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Publication numberUS6006120 A
Publication typeGrant
Application numberUS 09/177,091
Publication dateDec 21, 1999
Filing dateOct 22, 1998
Priority dateOct 22, 1998
Fee statusPaid
Also published asEP1124480A1, WO2000022980A1
Publication number09177091, 177091, US 6006120 A, US 6006120A, US-A-6006120, US6006120 A, US6006120A
InventorsPaul D. Levin
Original AssigneePalco Labs, Inc.
Export CitationBiBTeX, EndNote, RefMan
External Links: USPTO, USPTO Assignment, Espacenet
Cordless Pulse oximeter
US 6006120 A
Abstract
A replaceable sensing module is provided for use in a pulse oximetry device, allowing for quick replacement of a failed sensor element. A fingertip pad and a fingertip cover form the sensing module and cooperate to form a receptacle into which a patient's fingertip can be inserted. The sensing module has an internal spring, thereby permitting the module to be inserted into various oximetry type devices. The module has mounting rails and a multi-pin electrical connector, allowing a user to quickly replace the module in the event of component failure.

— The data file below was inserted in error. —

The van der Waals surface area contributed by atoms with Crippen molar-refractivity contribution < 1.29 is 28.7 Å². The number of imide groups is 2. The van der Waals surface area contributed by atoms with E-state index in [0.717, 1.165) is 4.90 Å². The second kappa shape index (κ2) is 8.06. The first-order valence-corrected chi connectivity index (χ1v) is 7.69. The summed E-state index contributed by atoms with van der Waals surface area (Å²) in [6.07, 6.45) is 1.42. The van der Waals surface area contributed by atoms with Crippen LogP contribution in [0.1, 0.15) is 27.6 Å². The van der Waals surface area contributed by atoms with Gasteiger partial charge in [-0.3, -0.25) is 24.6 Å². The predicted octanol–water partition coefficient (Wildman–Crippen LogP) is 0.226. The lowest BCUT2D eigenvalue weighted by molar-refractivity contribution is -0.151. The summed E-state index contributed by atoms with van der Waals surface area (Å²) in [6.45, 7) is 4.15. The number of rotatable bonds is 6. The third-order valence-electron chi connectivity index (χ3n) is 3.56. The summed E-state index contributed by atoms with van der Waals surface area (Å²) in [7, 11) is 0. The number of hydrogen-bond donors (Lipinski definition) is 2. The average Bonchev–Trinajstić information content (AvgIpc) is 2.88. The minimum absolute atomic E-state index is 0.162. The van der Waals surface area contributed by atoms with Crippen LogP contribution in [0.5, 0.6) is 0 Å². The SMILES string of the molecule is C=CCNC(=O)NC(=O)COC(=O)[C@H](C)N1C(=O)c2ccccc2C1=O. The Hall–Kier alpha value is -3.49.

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Claims(4)
What is claimed is:
1. A cordless pulse oximeter, comprising:
a body portion carrying an internal power supply and pulse oximetry circuitry,
a recess formed in said body portion,
a sensing module removably carried in said recess,